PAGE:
Market weighs up Colombian election run-off
Two pro-market candidates could still result in very different outcomes for the market and the economy, say analysts
The capital markets may not be overly nervous about the
Colombian presidential election run-off at the end of next
week. Both candidates endorse similar pro-market policies-
their main difference lies on whether or not to negotiate a
peace agreement with the FARC Marxist guerrilla.
But there are differences, too, in economic policy, says
Bank of America Merrill Lynch research. Both candidates are
likely to stick to orthodox policies, says the research,
although the challenger, Óscar Iván Zuluaga, has
taken a more conservative fiscal position on some issues,
including the current government’s public housing
Moreover, under the incumbent president, Juan Manuel Santos,
Colombia’s central bank (whose policy committee is
chaired by the central bank governor) has intervened more
aggressively in the currency market than during the previous
government, in which Zuluaga was finance minister.
Zuluaga has criticized the central bank’s
recent surprise rate hike, and he has also opposed
privatizing the state electricity firm to fund infrastructure
projects. Zuluaga’s policy proposals in education
and agriculture would also require increased spending,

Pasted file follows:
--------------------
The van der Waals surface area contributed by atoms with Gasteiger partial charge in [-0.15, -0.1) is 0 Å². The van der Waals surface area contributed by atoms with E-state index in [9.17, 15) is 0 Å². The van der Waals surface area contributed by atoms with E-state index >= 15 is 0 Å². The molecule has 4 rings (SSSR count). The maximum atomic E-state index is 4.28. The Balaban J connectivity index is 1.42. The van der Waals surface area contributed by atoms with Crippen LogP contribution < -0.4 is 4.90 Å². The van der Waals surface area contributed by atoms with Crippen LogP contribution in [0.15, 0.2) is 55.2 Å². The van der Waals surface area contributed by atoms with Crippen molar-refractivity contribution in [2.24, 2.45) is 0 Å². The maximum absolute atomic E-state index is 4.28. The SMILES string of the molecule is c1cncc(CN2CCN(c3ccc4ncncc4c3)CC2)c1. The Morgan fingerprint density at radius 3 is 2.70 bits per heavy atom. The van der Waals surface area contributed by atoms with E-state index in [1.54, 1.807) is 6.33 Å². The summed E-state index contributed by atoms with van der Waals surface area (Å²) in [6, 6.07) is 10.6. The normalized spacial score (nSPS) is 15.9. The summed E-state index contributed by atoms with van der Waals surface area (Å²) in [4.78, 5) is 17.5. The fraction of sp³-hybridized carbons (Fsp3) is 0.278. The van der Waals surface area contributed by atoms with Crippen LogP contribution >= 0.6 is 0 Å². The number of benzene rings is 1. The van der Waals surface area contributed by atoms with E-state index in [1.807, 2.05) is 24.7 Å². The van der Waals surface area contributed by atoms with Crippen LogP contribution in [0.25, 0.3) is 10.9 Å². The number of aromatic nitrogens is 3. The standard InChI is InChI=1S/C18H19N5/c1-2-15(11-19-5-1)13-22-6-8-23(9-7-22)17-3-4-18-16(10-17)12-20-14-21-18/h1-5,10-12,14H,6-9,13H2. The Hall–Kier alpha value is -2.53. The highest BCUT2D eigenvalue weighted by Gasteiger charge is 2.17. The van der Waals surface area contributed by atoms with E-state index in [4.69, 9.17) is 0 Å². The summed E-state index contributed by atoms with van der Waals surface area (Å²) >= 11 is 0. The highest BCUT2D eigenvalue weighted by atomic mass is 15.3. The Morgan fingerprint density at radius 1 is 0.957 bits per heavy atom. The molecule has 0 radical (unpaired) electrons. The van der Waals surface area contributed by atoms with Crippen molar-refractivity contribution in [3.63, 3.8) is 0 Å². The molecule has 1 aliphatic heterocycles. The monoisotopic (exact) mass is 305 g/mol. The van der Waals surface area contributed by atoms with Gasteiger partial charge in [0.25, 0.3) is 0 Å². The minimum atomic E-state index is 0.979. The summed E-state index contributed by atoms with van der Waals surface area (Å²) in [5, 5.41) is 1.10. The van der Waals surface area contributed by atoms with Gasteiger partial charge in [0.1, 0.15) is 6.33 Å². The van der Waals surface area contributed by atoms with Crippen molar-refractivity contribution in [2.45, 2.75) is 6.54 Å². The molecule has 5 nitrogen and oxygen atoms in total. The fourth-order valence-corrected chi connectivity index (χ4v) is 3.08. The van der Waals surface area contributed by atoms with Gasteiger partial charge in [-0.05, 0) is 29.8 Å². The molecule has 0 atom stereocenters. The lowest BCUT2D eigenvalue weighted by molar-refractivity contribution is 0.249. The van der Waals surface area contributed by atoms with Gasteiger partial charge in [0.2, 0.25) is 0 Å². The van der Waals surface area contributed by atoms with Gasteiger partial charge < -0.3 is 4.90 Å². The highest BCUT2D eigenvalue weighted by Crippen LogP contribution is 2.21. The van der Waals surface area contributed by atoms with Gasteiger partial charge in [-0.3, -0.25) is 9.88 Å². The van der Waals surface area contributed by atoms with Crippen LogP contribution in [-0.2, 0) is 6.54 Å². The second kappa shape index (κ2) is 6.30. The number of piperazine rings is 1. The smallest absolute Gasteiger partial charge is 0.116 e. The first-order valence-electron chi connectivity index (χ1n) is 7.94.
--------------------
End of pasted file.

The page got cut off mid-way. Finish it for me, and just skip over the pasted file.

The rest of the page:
according to BAML. Yet it could be bad news for investors if
Santos is voted out..
Bank of America says a Zuluaga victory would be
market-negative as it would be more likely to result in a
divided government: "Pro-Santos forces, including a faction of
dissident conservative lawmakers, were able to capture a
majority in both houses in the 9 March parliamentary election.
While it is possible Zuluaga could negotiate with some
lawmakers to reach a working majority if elected, this would
almost surely imply concessions, some of which may be fiscally
Perhaps most important, however, is that
Santos’ less hawkish attitude towards FARC would
bring better prospects of peace talks being successful,
according to BAML: "a Zuluaga victory would imply a high
likelihood that talks would come to an end."
Peace would bring lower military spending (one of the
highest in the region) and benefits to economic growth, via
higher agricultural productivity and a lower risk premium for
Colombia debt in international capital markets. "FARC attacks
remain a significant hindrance to oil production, as well as an
impediment to exploration in areas controlled by the
insurgents," said the research.
Luckily for markets, Zuluaga is likely to lose, says the